Society, as always, has its uncountable excuses on how women must act, coupled with the usual anthem of ‘how to woman’. However over the years, we have seen; ‘how to feminist’ and in more recent times, ‘how to feminist whilst African’. To identify as ‘woman’ and as ‘African’ for many, men and women alike, sparks a load of expectations.
Several platforms have been formed to not only enable feminists across the continent to connect, but also provide a safe space to communicate on best practices and share experiences. One such platform is a collective called Feministing While African, the brainchild of Chenai Chair, Research Manager in Gender and Digital Rights with the World Wide Web Foundation and Martha Chilongoshi, a Zambian journalist with interest in good governance, technology and gender equality. AF caught up with Chenai to get more insight about why such platforms are an essential part of feministing and womaning in these times.
EB: What is Feministing While African (FWA) all about?
CC: The purpose is to being connecting African feminists and providing a group with community standards based on feminist practices. People can share frustrations, learn from one another and build on their ability to feminist while African. The platform is open to all those who identify as womxn, those at varying levels of feminism and has a diverse geographical representation of African feminists.
EB: What is the best thing about being an African Woman?
CC: The resilient spirit of being an African woman passed on from generation to generation makes it amazing to be an African woman. As an African woman, I live a bold and vibrant life while at the same time knowing I live in a world where regardless of your education, skin tone or ability to speak well, you are always second-guessed and have to work 10 times as hard at taking up space. It is from there where being an African woman means building resilience to occupy and build new spaces; answer the clarion call to work together to collectively address the struggles we face; and having mutual respect because you know the struggle is real and there is so much more power in standing together.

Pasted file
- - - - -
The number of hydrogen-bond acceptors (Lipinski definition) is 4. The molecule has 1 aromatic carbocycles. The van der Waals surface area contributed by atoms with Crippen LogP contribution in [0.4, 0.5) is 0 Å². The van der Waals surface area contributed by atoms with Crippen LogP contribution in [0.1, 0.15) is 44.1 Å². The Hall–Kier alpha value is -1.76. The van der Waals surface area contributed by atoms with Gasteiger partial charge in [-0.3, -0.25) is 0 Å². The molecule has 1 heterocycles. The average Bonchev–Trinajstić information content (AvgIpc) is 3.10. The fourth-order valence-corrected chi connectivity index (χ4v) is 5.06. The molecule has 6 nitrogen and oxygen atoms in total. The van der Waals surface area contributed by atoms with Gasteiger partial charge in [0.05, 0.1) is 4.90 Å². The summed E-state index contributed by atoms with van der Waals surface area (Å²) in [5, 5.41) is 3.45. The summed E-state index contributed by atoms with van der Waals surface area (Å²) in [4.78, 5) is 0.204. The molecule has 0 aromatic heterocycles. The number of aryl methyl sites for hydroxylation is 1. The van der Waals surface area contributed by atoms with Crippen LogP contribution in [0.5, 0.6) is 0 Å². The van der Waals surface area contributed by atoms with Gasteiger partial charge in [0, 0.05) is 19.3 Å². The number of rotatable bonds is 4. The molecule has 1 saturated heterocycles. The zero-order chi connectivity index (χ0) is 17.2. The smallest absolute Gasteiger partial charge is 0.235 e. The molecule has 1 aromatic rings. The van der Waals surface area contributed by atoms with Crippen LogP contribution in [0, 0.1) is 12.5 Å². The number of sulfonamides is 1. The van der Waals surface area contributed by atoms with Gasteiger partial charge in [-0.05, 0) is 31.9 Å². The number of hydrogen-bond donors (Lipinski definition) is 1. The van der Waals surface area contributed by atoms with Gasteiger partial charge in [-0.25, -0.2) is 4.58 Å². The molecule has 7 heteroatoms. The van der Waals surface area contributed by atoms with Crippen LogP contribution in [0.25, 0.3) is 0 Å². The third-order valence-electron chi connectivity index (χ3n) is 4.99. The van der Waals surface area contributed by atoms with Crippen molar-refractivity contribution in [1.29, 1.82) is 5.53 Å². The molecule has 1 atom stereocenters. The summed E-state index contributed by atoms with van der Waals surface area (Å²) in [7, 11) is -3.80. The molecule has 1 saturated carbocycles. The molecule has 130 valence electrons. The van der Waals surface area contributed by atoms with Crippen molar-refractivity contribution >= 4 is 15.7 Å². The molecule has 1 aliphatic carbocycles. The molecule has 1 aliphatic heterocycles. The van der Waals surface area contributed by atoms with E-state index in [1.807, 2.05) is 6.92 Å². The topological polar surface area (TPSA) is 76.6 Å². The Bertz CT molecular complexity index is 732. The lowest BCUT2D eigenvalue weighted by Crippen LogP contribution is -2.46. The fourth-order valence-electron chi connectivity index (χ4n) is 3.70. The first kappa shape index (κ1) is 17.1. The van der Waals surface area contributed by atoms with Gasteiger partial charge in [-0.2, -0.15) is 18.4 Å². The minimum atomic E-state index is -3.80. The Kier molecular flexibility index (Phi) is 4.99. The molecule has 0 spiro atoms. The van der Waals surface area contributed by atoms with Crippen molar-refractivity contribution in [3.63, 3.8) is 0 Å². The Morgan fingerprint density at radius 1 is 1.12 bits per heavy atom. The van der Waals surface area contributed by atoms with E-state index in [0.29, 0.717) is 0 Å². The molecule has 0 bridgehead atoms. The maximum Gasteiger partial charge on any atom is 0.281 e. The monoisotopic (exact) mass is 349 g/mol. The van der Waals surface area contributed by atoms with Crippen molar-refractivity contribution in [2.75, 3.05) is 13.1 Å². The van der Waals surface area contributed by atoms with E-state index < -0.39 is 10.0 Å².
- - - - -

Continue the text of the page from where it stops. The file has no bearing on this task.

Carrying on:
EB: Working with women across the continent, what common challenges have you come across?
CC: Patriarchy, regardless of the position you occupy, continues to play out across the world and affects women differently. I continuously see the idea that women share similar experiences of poverty, inequality and unemployment; therefore, you have a one size fits all approach in developing solutions. This takes away issues of race, location and access to resources. I also find that women’s agency is often overlooked in the decision making spaces in particular when you do not have the tools that allow for you to “fit in”. And even when you do fit it in, one must always deal with the second-guessing and recognise that the power at play may not be favourable to you. Referring to the digital technologies space which I occupy, we see skewed internet access and use in favour of men, gender bias and discrimination with data-driven technologies and lack of representation in innovation and policy making perpetuate and create new inequality. Gendered issues continue to be an ‘oh and let’s add gender to the mix’ mainly a binary sex approach in addressing issues.
EB: In what ways can we better contribute to the fight for gender equity? (‘we’ being non-gender specific)
CC: A recognition that we exist at different intersectionalities that therefore shape our different experiences would be a good starting point. Once we acknowledge these differences, incorporating them into our work (developmental work) would help to seek the best-fit approaches to addressing equity. Focusing on the structural patriarchal issues as well, would help in understanding that no one really benefits from this system – map your privilege and help to dismantle the system from there.
Most of the time I hear people say the system will never change, but I believe it will because I am a product of a system being chipped away at. Even as feminists, the principles of reflection and care within our work means we develop strategies to fight for gender equity that recognises our own privilege and acknowledges the need to work collaboratively for the greater good.